When I was a toddler and Ronald Reagan was president, six people in Staten Island started an intentional community called Ganas. For Mildred Gordon, George Caneda, Jeffrey Gross, Susan Grossman, Michael Johnson, Bruno Krauchthaler and a few more, what began with the counterculture of the '60s became a lifelong examination of the ways we typically live. Each person spent the '60s and '70s living in different kinds of groups. By the end of the '70s, the founding group congealed in San Francisco and moved to New York City to establish an early outpost on the Lower East Side. In 1983, the group moved to Staten Island permanently with the purchase of a building for around $50,000.
Thirty-five years in, the oldest intentional community in New York City remains a vibrant experiment with around seventy full-time residents. The founders have been living, working, sharing money—collectively, they own and run three stores—and talking through challenges for more than three decades. Responsibilities for cooking, maintenance, cleaning and coordinating are distributed between members of the community who choose to work inside the community rather than outside. As do the majority of residents in exchange for residence, rather than paying $720 and "working outside."Ganas is a living example of commitment to mutual aid, geographic place, voluntary simplicity and collective-self management and health. All members share the belief that life without a landlord, boss or coercive bureaucracy is both possible and desirable.
I wanted to find out, what keeps this project alive? What holds its membership together? Working with a member of Ganas, Michael Johnson, on SolidarityNYC.org since 2010, I have been visiting and talking to members of Ganas for the past four years. I began interviewing members of Ganas in 2012. With all interviews, I began by telling the truth: I'm thinking about moving to Ganas permanently. If I don't move to Ganas, I intend to join another intentional community or cooperative house in New York City.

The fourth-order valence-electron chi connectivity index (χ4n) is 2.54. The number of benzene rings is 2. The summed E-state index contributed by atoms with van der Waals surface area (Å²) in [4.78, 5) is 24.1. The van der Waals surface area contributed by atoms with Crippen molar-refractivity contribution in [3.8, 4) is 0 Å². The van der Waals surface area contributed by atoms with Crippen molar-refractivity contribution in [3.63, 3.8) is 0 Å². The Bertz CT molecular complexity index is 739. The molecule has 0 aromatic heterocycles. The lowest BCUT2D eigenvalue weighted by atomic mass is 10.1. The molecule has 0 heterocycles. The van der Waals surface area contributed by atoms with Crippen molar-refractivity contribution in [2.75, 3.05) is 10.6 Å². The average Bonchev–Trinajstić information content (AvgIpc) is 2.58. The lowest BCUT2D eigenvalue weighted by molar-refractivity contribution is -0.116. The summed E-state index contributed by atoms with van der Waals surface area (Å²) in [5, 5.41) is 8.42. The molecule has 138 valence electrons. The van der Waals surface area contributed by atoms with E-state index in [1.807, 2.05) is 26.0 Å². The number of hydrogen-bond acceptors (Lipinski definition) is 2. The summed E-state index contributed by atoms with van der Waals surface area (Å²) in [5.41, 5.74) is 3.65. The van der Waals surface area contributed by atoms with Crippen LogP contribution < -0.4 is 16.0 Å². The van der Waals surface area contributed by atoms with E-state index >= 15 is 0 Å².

For two weeks in August 2012, I rented a room at Ganas. The room reminded me of my grandmother's house—the pink crocheted bedspread, the bamboo-framed prints of Asian women with parasols on every wall, the smell—that is, until I hid them away in a dark corner of the closet. But hiding decorations proved to be the beginning of a conflict for me, a dissonance between Ganas' aesthetics of thrift store frugality and my own loft-living dreams; Ganas' dedication to conspicuous parsimony and my art-school desires for roomy industrial spaces (despite the post-industrial economy that makes these spaces impossible). Could I be seduced by the beauty of group processes at Ganas? Could this beauty overrule my old recalcitrant aesthetic ideas? Could I reshape my desires and move in?
Caroline Woolard: Did you know you'd be doing this for thirty-two years?
Jorge Caneda: No. We did not set out to start a community. We set out to experiment with a transformation process. In different ways, we all carried a deep sense that the culture we had grown up with—which was very ingrained in our beings—stood in the way. We were not happy. Susan and I had been in the protest movement; Jeffrey was more conservative and had come to conceive of the possibility of alternatives in his high school years; and Mildred had been in the human development/human growth field for many years.... She's thirty years older than us, more or less. There was a yearning or an intuition of a new place that could be created by transforming ourselves...because you cannot force a change, you cannot create the change, because we are tainted with elements of the culture we grew up with. So we must transform ourselves. The process is one of personal transformation within a community context, in relationships.
Michael Johnson: There was no intention to become a cooperative or solidarity institution of any kind. However, during those years, and the following ten, an intentional community of multi-leveled membership did evolve around us, which we, along with some others, have managed and sustained. Currently there are eleven members of the core group: six who have been together for thirty years, three for twenty, and two for ten. Two retired founders also live at Ganas.
CW: How did it start?
Michael: We came together in 1983 with the shared intention to set up a living situation in which we could learn to cooperate. Each of us in our own way had come to the conclusion that for the most part people simply could not generate enough cooperation to solve problems together well enough to realize the potential of important relationships and joint projects. And that the more exciting possibilities usually ended in painful failures. We included ourselves as good examples of the problem. So we became a live research laboratory in which we were both the "mice" and the "lab coats" exploring why we and others have so much difficulty talking honestly with each other. This was virtually a 24/7 commitment for twenty years.